To my practice putting I do what might be called a ladder drill but I call it my “kiss” drill.
I choose a spot 10 or 12 feet away, usually against a wall, and hit the ball there. The next ball I hit I aim at the first ball and try to hit it so that it will cozy up and “kiss” or touch the first ball.
If I hit it too hard it will knock the other ball and move it out of the way.
If I hit it too softly it won’t touch the other ball at all.
The ball has to be hit just right. If it taps the other ball and knocks it but the other ball doesn’t move or bounces back and returns to its same place then I can count that. If it doesn’t get touched or gets knocked away I cannot.
It requires me to be very precise in my control of speed. I don’t care about the line – I do aim to hit the other ball but if it hit it and veers off because of a bump in my carpet I can still tell if the speed was correct. Whether it veers to the right or to the left it should still not roll past the other ball or stop short. It should end up next to it or very slightly past or forward (within a ball width).
The best I have ever done with this drill is about half of all putts rolling to within a ball width of the previous one. Even then my putting dramatically improved and 4 footers really were gimmes and 6 footers always at least scared the hole.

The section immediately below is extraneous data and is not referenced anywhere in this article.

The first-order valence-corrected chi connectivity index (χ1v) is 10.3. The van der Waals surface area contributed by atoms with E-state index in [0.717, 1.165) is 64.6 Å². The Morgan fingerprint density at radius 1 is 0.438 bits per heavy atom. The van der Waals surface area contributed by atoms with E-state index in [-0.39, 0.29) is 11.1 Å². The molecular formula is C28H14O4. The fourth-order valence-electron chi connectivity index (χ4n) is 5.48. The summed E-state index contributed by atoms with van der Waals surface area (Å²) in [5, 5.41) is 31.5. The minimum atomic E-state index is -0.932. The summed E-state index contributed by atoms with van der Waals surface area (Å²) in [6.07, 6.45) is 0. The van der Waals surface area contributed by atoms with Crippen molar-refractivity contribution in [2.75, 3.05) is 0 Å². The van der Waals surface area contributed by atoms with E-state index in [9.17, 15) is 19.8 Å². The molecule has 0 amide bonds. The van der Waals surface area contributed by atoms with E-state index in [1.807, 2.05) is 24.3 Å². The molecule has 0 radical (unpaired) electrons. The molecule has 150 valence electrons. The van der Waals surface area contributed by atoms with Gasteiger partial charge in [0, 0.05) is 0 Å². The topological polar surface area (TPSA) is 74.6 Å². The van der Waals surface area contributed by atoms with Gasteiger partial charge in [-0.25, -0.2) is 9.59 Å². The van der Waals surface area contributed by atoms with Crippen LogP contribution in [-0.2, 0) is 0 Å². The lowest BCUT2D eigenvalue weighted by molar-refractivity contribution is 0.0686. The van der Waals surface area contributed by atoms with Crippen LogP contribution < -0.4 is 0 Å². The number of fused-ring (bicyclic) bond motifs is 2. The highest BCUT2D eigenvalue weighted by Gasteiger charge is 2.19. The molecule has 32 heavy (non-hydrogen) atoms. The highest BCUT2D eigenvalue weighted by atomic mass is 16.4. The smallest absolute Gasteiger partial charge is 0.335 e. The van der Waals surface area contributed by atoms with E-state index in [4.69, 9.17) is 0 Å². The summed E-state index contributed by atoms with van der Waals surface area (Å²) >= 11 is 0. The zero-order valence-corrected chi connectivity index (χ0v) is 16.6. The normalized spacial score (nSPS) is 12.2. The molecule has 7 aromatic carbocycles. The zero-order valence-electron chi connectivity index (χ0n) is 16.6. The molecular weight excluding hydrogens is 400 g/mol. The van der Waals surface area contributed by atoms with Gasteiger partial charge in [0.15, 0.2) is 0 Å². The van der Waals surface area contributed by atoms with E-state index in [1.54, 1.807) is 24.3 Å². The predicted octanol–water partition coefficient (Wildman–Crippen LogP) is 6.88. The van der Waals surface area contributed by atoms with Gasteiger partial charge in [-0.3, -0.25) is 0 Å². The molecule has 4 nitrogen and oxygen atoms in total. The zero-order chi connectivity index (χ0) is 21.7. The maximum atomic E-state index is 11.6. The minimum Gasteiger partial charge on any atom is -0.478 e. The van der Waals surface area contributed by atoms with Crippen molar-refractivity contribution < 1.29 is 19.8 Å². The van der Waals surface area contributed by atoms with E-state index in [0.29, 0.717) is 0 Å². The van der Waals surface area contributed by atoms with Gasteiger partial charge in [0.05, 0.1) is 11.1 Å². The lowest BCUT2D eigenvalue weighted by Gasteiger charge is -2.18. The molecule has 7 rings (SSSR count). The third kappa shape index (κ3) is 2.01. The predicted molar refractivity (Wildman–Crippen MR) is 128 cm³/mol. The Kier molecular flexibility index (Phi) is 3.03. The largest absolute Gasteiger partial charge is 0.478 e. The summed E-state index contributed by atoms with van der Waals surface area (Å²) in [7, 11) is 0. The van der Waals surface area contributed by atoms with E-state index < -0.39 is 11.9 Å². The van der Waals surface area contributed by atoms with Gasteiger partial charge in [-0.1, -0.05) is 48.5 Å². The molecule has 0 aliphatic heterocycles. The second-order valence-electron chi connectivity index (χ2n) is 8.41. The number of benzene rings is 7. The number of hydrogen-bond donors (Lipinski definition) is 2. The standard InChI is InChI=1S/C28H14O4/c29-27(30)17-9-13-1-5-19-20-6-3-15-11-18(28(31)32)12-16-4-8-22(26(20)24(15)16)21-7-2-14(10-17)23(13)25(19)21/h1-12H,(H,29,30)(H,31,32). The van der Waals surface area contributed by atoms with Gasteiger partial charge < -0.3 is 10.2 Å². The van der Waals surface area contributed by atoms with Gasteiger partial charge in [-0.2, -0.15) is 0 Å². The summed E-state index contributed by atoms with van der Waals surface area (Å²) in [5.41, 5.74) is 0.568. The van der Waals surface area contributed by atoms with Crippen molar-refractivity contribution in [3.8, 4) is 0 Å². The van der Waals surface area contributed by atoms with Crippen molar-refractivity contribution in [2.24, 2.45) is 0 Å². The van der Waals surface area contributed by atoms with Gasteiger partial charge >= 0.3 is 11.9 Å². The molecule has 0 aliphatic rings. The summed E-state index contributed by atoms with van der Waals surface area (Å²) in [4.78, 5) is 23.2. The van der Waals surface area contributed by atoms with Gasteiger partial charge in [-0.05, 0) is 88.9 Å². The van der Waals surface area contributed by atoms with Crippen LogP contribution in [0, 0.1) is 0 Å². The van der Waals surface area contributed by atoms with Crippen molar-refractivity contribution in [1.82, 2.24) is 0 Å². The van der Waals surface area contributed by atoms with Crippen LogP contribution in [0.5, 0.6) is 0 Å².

The point is that if you can control you speed to within one ball width in the comfort of your own home then on the course this can translate into dramatic improvement. The reason is that you actually have two additional margins of error on the course that you don’t have in your house. For one, the width of the cup is actually wider than a ball width. I believe that a hole on the green is about 3 inches in diameter. A golf ball, however, is only about 1 and a half or 2 inches in diameter. So you have twice as much leeway in terms of the size of the ball. This is a bit technical and maybe even overly precise but I have found that the higher the standards you hold yourself to in practice the better able you are able to benefit from all the practice when you get on the course. And, let’s face it, we ALL want to be able to bring our “range game” to the course. The second margin of error is in speed. Yes, you are doing all of this and trying your best to be ever so precise in controlling your speed but the reality is that if you are a little off, and hit it too hard, it will still go in. Unlike putting on the carpet we don’t care if it hits hard and knocks into the back of the cup. Indeed that can even be encouraging sometimes. So even though you have trained yourself to be ever so precise in determining how hard to hit the ball, you have a bit more leeway on the course to hit it a bit harder and as long as there is not some crazy break or slope involved and your line is okay it will probably go in.
And that’s my way of practicing putting indoors!